American Red Cross CEO Gail McGovern
Who she is: President and CEO of the American Red Cross
What she does: When Gail McGovern took over as president of the Red Cross last year, the former AT&T vp had no idea she’d have to deal with the aftermath of eight hurricanes and tropic storms, a record tornado season, and the worst flooding in the Midwest in 15 years.
Why she does it: When she took the job in 2009, Gail did know that she was inheriting a $209 million operating deficit, a mandate from the Board of Governors to eliminate it within two years, and that she was the 10th person to take the helm of the PR-challenged agency in the last decade. She embraces the challenge. “I pinch myself every day because I feel so fortunate to serve in this remarkable [128-year-old] institution,” she says.
LEADING THROUGH TURBULENT TIMES
By Hope Katz Gibbs
Harvard marketing professor Gail McGovern, who since 1998 has twice been named one of the “50 Most Influential Women in Corporate America” by Fortune magazine, said she embraces her job as the president and CEO of the American Red Cross.
“I pinch myself every day because I feel so fortunate to serve in this remarkable [128-year-old] institution,” she says.
In fact, McGovern credits the downturn in the economy for giving many nonprofits, especially her own, the impetus to make “needed and sometimes overdue changes.”
How to get through tough times
She suggested five ways that nonprofits can successfully navigate these turbulent times.
1. Have a monomaniacal focus on your mission and on the people you serve. “As leaders of nonprofits we must make every single decision through the lens of our respective missions,” McGovern explained. “The country depends on us to do so. We need to look at everything we do and every dime we spend, and eliminate all extraneous activities that don’t support the people we serve.”
2. We must be even better stewards of our donors’ dollars. “This has been one of my main areas of focus,” she shared, noting the organization recently laid off 1000 employees and 350 in the field of their total staff of 33,000 employees, 722 local chapters, 36 blood services regions and more than 500,000 volunteers. That, along with other cutbacks, has enabled McGovern to cut the organization’s deficit by 75% — to $50 million.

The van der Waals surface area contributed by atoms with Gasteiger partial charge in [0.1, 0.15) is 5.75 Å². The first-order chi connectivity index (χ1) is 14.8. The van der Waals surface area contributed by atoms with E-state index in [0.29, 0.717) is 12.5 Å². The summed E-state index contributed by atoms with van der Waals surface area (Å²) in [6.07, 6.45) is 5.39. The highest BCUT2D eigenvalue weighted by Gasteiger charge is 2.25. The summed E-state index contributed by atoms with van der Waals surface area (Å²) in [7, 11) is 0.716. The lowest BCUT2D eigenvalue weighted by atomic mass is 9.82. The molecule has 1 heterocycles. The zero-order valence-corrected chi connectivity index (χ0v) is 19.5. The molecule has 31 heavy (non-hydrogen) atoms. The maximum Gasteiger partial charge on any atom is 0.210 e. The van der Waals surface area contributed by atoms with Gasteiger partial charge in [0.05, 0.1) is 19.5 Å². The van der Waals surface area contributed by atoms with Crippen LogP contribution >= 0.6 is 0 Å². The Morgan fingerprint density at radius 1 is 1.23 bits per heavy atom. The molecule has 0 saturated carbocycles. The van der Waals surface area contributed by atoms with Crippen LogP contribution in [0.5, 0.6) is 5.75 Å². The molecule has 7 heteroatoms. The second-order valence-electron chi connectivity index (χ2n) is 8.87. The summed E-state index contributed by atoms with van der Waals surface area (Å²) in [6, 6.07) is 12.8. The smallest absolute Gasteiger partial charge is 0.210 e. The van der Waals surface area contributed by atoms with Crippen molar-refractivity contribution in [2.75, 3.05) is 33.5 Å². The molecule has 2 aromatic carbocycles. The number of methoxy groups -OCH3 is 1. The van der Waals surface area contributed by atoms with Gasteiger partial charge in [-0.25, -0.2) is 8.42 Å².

3. Nonprofits have to find new ways to raise money and engage donors. McGovern said she’s managed to master this, for in September 2008, in the heart of hurricane season; she launched a $100 million fundraising campaign to replenish the Red Cross’ depleted disaster relief fund. She surpassed that goal within nine months.
4. Embrace new tools. McGovern admitted this is critical, but easier said than done. “While the nightly news and newspapers are important ways for people to get information, more and more people of all ages are getting immediate information from the web and their cell phones. Nonprofits have to embrace new forms of media, and while this may seem like a statement of the obvious, pause for a moment and remember that we’re a big, 128-year-old institution. Don’t underestimate the massive change in mindset that this requires.”
5. Keep looking toward the horizon. “I recently met with senior leaders from our major U.S. chapters and asked them to generate ideas that would enable the Red Cross to prosper and grow to 2020. Their ideas were creative, exciting, wacky, and truly showed out-of-the-box thinking. The exercise has me thinking about forming a futurist think tank composed of volunteers.”
Helping those in need
McGovern also said that one of her most memorable days on the job was when she flew to the disaster site after Hurricane Ike struck Houston in September 2008. She helped serve chili to the thousands of people that had been displaced from their homes.
“We first went to a giant kitchen that has the capacity to make 45,000 meals and elderly men with giant biceps lifted vats of chili into a big van. Then we drove to the site, and I had no idea how the people would know we were there, but I was assured they’d know. Within 10 minutes, there was a line that stretched for blocks because we were bringing the first hot meal these hurricane victims had since having their lives upended. We dished out that chili for hours, and I never before felt like I was making such an incredible difference. I have the best job in the world.”
When asked if she’d welcome embedded reporters at disaster sites, the Red Cross president said she’d be happy to have them. “I actually think our disaster sites would make a great Reality TV show.” Stay tuned for that.